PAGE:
I have just made what seems to me to be the first reliable prime-checking program that works. However, I am not sure if it is completely reliable, or if there are problems. It relies on list-making more than math, and it can be slow for bigger numbers. Do you think there are any problems?
def primeChecker(x): if x <= 1 or isinstance(x,float) == True: return str(x) + " is not prime" else: div = ["tepi"] #tepi denotes test element please ignore for i in range(1,x+1,1): if x % i == 0: div.append("d") #d denotes divisible else: div.append("n") #n denotes not divisible if div == "d" and div[x] == "d" and div.count("n") == x - 2: return str(x) + " is prime" else: return str(x) + " is not prime" def primeCheckList(d,e): for i in range(d,e + 1): print primeChecker(i)
Here are some of the tools I used in
primeChecker() to see if it was working right.
print div #these are testing tools print range(1,x+1,1) print div print div[x] print div[2:x] print div.count("n") print x - 2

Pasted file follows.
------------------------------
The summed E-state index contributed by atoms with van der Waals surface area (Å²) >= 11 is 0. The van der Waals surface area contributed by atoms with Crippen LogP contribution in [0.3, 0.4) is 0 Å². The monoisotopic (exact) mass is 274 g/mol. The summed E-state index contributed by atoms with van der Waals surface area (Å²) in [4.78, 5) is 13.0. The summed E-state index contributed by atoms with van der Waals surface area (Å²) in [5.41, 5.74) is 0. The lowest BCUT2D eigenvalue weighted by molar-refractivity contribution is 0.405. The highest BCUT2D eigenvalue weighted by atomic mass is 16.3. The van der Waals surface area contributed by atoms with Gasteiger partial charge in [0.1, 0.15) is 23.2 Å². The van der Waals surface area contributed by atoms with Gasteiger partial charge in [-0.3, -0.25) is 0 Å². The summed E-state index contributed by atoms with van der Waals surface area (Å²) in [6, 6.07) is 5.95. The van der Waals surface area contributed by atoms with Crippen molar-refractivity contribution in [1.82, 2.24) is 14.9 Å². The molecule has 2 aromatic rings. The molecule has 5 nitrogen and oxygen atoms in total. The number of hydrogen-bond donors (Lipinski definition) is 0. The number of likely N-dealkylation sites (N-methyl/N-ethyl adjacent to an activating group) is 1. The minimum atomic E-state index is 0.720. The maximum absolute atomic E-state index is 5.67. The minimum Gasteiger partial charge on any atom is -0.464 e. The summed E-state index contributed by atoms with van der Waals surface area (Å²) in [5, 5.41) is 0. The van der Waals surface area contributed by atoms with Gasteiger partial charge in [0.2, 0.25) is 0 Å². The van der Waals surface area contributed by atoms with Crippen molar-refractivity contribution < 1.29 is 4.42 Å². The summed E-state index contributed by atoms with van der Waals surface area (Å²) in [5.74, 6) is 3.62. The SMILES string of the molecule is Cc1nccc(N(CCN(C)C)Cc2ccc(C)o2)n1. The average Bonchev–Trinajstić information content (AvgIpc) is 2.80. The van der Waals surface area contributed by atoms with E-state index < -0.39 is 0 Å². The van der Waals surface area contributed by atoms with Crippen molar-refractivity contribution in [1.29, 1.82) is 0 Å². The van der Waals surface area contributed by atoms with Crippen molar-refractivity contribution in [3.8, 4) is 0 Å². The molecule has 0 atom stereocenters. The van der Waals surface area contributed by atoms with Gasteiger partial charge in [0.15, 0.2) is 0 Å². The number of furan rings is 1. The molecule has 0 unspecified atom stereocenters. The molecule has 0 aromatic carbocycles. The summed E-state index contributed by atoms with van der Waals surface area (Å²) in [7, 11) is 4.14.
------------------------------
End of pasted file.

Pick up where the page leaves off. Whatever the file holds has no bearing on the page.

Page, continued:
edit: Barry's feedback
OK, based on what Barry told me, i was able to clean up and otherwise format my code to be more concise, no more lists needed. it seems to run smoother, and is otherwise easier to read. here it is:
def isPrime(x): if x <= 1 or isinstance(x,float): return False else: for divisor in range(2,x,1): if x % divisor == 0: return False return True def primeChecker(n): if isPrime(n): return "%d is prime" % n else: return "%d is not prime" % n def primeCheckList(d,e): for i in range(d,e + 1): print primeChecker(i)
any more feedback to give?